– Single fleet plus a promise of son-of-Taranis down the road (Cernunnos? Herne?) is clearly the way to go with the RAF. The mid-levels at High Wycombe should see that on the wall already and really, if they stick to it and achieve something like Jed’s description, be grateful. They will have to put more airframes in squadron than they’d like (and have them replaced a little sooner by a British aircraft industry that’s a going concern? Heaven forbid.) But I really can’t think of an air force on the planet anymore but the USAF that has so many spares around as the RAF tries to (Russians keeping old hulks on to boost numbers doesn’t count at crunch time.) Leaner times.

– As for the fleet, which barring a revolution (an Anglo-French one) in FSTA terms will have to take on most expeditionary air work whether you want it to or not, boy. V/STOL would be hugely useful, for cost, sortie rate, and ability to hop gracefully ashore or towards the forward edge on LHD flat tops. If BAe had acted like, you know, a British aerospace company rather than devouring foreign and domestic rivals in other fields, thereby using some capital to build one of the mublety-three designs for Son of Harrier. This would not even be a conversation. It’s not just pie in the sky, it was a clear, present, entirely viable alternative that was not seen through, rather than trying to shoehorn the General Motors of American fighters (all things to all people! With knobs on!) into V/STOL configuration. There is real blame to be had. And frankly, much as I understand Jed saying it’s spilt beer, if the U.S. Marines get the budgetary short end as they often do, it may come back around. (They, plus the Italians and Spaniards at least, need jump jets for amphibious air power. If the B goes down in appropriations chess, there will be people with money to throw.) Whatever the case, you have to have SEAD, and you have to have CAP cover. (My heretical view is, much better to have SSNs/SSGNs and surface units shoot to kill enemy ships, and let AAW stop missiles. But you have to kill the other side’s missile trucks, and aircraft are your primary strike for land targets.) I like the versatility of SuperHornet models, which might be (maybe?) wet-leased until McDonnell/Boeing makes that next-generation sketch of theirs work (with British aid in return for British builds?) But otherwise, yes, you end up with V/STOL or Raf. So long as you can do SEAD and kill Su-30s or Rafs (those not flown by Frogs, bad form ;) which will likely be the class of what you’d fly against for the next fifteen years, you’re probably there in the real world.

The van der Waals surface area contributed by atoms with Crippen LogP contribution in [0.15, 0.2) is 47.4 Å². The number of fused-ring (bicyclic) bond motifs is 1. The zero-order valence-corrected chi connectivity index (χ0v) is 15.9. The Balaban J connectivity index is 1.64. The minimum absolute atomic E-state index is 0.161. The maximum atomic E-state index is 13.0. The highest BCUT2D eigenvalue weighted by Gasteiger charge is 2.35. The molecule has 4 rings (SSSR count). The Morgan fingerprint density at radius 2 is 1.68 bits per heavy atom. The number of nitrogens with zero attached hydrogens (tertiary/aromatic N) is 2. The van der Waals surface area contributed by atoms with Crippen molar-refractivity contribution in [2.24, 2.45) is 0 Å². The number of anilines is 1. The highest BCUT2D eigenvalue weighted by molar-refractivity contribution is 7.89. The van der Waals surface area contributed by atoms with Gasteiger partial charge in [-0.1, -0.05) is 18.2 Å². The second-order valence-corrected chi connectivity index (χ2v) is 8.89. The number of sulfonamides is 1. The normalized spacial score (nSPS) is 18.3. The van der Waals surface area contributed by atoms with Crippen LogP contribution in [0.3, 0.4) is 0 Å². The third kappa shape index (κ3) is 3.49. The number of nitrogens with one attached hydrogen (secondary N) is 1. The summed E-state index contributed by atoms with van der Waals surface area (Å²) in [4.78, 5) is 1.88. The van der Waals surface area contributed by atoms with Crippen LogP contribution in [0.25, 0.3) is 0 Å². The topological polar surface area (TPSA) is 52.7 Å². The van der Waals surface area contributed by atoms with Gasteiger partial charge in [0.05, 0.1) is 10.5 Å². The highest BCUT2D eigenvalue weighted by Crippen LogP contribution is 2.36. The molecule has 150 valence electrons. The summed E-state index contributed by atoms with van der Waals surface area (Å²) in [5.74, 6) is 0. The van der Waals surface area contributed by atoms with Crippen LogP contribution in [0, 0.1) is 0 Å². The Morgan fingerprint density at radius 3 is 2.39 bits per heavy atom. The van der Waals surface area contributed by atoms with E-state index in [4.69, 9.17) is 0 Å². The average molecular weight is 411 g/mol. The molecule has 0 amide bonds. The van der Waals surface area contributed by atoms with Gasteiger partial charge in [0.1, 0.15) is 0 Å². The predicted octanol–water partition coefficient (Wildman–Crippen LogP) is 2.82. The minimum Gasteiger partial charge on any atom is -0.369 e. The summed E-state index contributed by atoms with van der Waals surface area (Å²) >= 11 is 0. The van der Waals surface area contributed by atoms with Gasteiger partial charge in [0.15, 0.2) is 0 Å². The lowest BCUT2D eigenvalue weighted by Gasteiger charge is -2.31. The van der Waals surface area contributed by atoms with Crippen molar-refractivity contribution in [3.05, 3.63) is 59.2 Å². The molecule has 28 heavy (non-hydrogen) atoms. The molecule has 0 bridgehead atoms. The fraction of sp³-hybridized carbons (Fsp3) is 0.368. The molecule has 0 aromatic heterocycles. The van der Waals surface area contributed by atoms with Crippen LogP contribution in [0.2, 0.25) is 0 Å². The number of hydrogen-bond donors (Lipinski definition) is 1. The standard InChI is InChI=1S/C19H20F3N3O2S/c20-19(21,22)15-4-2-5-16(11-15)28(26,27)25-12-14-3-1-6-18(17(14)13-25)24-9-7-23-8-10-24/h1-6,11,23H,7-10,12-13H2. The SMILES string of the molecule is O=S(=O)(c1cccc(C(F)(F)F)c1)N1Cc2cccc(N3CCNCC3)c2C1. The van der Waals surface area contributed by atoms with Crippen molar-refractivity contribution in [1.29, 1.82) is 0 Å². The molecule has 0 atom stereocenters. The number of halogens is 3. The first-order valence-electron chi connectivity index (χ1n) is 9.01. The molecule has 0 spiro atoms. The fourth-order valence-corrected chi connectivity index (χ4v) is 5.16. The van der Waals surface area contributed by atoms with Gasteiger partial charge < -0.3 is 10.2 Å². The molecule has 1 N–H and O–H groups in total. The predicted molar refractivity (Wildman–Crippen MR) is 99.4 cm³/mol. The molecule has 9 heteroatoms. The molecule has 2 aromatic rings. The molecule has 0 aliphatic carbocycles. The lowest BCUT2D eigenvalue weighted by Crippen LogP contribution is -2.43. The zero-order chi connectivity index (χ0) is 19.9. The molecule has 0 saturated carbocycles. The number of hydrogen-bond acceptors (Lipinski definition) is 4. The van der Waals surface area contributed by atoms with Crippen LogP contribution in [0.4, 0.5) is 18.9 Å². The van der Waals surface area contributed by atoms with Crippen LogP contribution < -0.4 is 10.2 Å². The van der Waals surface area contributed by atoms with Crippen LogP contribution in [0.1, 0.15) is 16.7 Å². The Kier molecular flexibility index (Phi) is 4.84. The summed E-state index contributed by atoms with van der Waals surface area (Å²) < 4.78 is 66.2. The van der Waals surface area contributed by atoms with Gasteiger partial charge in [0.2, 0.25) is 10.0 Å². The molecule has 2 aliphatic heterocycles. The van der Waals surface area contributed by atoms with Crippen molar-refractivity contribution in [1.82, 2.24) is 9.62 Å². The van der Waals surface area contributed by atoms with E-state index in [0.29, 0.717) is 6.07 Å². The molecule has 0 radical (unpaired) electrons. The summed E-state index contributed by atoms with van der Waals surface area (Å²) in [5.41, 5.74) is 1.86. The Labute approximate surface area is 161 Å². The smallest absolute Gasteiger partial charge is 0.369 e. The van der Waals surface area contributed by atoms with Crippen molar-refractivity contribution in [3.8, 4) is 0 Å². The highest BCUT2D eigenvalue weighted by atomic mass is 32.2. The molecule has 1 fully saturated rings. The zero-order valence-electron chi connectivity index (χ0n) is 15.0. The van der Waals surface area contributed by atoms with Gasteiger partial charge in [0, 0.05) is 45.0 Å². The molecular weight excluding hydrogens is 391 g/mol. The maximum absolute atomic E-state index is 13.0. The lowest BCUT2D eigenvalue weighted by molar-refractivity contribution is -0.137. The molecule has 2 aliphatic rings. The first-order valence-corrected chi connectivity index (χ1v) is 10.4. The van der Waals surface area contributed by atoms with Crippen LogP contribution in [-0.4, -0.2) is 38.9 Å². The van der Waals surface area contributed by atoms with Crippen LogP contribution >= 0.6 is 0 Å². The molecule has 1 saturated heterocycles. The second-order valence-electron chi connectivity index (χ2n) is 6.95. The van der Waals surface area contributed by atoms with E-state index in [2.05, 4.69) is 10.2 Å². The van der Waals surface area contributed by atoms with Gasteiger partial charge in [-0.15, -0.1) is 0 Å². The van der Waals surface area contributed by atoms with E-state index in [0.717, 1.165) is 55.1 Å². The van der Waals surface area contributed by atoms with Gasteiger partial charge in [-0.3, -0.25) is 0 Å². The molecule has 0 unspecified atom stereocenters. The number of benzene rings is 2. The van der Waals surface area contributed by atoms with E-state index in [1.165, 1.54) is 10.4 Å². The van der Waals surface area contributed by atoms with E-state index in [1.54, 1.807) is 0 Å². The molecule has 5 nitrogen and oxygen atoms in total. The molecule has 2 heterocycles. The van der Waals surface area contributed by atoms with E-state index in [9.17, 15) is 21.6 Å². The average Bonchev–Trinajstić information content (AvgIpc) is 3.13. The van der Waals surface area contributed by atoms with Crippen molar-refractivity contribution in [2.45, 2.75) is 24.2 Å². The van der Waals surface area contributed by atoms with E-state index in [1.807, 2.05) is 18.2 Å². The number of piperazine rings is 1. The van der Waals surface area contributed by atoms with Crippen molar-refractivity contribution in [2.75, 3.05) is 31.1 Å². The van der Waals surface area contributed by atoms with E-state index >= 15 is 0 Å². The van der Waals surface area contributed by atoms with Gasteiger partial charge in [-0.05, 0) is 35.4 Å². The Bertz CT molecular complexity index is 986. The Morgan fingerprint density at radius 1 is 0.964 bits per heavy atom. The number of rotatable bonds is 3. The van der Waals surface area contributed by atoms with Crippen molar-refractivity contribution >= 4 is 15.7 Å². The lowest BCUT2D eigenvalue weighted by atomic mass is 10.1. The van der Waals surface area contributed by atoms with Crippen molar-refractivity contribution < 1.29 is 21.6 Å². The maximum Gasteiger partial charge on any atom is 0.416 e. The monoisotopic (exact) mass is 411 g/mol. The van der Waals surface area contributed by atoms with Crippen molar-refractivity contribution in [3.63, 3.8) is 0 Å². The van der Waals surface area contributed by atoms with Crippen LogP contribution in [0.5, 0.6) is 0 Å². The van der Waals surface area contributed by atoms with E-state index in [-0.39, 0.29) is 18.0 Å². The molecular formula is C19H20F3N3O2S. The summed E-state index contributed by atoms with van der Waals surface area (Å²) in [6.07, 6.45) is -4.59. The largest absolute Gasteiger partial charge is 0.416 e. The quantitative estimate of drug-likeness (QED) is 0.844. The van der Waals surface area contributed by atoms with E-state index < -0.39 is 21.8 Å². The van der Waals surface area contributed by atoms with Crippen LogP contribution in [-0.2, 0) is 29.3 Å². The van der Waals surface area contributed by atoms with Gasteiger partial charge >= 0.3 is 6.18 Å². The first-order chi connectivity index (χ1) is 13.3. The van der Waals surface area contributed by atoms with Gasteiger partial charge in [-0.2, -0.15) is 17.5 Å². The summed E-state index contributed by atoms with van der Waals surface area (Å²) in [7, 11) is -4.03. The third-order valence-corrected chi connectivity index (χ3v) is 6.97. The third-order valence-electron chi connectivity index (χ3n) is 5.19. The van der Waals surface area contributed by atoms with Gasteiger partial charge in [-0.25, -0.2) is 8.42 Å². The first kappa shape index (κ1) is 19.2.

July 29, 2010 6:32 am